So what has all this got to do with the 8th amendment referendum I hear you ask? Today has been a tough day mentally, as I struggle to get to grips with the abject disappointment of my current health, and the impact this is having on my life today. As I spent much of this morning in silence, I began thinking about the issue of so called 'hard cases' that have been mentioned ad nauseam by both sides in the current debate. I have no doubt that I would not be considered a &#…

Children, and the 8th amendment debate

The eight amendment debate has been vitriolic, and thus far raw emotion, intolerance, hysterical claims, and a lack of insight into opposing views have formed the entire premise on which to argue ones ‘cause’. Just a number of weeks ago, as I walked down Patrick Street in Cork, I observed a ‘prolife’ lobby group displaying the now all too familiar gruesome imagery, that their propaganda machine deems appropriate to exhibit. It was a Saturday afternoon, at prime time trading hours, on one of the busiest thoroughfares in Cork; their position ensured they had the capacity to engage a critical mass of families. Somewhat astonishingly, the group’s obliviousness to the damage such imagery could have on a child’s emotional well being only became apparent to me when I pointed out this fact directly to them. They weren’t for turning. Unfortunately, the ironic disregard for children’s well being in this current debate is nothing new. In the past week, I have observed children holding placards a…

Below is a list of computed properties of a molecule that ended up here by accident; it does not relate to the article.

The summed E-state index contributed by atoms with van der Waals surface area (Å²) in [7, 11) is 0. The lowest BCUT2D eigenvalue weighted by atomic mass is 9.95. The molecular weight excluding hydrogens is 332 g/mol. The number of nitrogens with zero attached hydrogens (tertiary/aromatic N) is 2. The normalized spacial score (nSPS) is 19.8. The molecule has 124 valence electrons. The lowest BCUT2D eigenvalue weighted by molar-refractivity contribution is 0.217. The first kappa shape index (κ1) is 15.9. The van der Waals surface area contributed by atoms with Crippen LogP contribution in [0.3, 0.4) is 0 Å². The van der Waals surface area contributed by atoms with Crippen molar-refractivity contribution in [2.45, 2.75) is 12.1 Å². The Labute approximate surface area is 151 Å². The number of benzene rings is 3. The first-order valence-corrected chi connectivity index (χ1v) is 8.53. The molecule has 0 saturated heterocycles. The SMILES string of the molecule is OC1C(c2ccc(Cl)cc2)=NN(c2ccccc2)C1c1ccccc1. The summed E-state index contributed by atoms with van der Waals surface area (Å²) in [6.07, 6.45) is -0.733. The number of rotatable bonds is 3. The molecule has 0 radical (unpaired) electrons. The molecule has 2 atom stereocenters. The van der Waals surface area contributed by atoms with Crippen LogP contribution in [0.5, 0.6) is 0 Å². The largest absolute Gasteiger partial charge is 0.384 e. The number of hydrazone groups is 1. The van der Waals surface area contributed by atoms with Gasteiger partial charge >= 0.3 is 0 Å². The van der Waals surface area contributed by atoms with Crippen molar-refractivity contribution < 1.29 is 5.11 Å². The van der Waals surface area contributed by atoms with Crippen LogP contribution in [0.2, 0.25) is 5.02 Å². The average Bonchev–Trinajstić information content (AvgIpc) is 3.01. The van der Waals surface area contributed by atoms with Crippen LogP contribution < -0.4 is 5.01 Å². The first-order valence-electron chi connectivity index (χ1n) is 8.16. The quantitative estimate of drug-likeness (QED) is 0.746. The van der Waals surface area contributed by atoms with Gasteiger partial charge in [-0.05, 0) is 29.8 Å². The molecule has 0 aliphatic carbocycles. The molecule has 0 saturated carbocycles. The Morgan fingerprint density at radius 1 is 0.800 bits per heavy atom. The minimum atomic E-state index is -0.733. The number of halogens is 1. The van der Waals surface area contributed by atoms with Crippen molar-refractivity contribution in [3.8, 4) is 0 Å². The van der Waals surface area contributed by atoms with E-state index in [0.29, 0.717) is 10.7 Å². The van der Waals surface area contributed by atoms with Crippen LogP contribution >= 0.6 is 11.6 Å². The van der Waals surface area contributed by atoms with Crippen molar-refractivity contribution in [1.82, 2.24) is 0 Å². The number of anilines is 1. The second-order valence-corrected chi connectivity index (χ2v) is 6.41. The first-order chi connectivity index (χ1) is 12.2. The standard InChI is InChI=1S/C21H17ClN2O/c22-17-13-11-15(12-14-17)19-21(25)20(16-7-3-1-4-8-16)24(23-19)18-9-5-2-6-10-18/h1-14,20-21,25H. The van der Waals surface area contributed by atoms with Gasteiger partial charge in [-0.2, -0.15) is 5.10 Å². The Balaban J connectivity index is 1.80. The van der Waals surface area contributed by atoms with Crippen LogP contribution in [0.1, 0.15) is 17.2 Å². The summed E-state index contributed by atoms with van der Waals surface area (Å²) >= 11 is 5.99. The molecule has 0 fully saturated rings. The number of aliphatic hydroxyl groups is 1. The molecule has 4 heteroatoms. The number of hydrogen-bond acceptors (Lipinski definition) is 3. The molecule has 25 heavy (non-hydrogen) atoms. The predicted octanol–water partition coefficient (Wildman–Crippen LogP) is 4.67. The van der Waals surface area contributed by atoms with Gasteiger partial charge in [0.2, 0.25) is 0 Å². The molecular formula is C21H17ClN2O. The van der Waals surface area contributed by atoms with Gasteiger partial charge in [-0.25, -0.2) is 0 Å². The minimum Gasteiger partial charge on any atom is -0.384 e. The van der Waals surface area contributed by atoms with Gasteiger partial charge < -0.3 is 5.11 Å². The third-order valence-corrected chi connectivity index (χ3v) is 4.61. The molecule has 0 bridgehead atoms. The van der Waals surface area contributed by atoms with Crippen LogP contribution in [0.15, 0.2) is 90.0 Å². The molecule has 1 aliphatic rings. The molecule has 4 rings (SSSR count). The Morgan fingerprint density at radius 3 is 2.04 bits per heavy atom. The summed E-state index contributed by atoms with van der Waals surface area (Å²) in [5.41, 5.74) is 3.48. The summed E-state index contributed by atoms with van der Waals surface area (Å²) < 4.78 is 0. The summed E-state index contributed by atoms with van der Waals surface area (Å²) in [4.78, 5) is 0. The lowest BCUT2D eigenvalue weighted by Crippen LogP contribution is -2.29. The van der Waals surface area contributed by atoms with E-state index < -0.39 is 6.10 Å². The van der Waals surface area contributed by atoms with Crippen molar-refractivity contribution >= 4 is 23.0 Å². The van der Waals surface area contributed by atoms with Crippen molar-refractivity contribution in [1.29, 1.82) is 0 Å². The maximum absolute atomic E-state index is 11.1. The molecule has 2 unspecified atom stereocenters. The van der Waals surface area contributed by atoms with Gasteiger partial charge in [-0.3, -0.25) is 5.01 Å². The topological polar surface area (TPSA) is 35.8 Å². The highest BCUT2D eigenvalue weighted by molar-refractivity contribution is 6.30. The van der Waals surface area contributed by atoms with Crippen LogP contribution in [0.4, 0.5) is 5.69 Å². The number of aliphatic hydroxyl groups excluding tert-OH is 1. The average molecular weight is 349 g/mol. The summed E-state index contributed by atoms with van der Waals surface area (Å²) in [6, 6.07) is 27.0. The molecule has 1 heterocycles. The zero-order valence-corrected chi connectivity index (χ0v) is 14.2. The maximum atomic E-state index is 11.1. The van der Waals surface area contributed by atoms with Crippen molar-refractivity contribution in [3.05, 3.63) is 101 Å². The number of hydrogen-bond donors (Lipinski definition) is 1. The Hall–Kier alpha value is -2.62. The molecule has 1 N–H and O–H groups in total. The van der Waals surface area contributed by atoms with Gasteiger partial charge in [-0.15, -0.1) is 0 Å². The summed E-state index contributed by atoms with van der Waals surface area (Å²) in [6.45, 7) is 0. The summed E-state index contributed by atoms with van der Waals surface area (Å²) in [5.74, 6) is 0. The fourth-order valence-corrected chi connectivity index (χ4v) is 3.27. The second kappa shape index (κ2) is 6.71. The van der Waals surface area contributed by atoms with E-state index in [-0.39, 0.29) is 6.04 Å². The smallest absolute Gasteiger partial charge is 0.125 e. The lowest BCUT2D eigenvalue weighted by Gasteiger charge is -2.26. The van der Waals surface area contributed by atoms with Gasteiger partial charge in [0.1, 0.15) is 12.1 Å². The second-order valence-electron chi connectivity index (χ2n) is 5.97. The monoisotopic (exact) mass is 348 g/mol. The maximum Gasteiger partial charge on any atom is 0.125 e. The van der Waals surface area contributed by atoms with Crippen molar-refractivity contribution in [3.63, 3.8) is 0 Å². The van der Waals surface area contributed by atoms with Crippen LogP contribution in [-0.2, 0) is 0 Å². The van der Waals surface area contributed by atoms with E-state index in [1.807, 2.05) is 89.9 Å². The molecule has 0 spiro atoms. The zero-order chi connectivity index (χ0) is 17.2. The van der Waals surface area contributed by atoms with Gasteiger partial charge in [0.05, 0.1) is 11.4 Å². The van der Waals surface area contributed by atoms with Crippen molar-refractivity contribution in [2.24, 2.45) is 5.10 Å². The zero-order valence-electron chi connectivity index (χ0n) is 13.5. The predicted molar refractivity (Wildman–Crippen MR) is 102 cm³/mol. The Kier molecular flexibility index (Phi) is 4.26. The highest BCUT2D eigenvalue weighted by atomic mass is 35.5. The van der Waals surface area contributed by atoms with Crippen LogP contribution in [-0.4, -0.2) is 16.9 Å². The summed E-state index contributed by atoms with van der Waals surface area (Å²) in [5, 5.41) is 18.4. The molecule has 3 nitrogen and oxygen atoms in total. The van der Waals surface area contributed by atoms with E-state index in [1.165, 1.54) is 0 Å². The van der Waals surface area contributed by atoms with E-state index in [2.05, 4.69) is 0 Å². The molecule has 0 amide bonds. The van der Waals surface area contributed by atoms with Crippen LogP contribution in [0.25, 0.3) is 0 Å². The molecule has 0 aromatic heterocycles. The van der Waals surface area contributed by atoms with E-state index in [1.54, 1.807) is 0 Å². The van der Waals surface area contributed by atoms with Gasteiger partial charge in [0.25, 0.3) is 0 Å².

'The Irish Social Worker' - The Children and Family Relationships Act 2015, a critique.

While Ireland still grapples with a litany of historical failures in respect of children; professionals, policy makers, and legislators have recognised the need for policy and law that concerns children to be in a consistent state of evolution. This is recognised as crucial to account for evolving societal norms, growing research with respect to childhood experiences, as well as the archaic nature of much of Irish legislation and policy. Consequently, it could be interpreted that any policy or legislative shift is conducive to Ireland making positive strides in enhancing the rights of children, advocating for positive childhood experiences, as well as developing policy and legislation that is more in line with the contemporary realities of Irish families, where children are born to non-married parents much more frequently. Notwithstanding this however, it is crucial that we are cognisant of the need to remain objective when examining any and all perceived ‘advancements’ in policy and …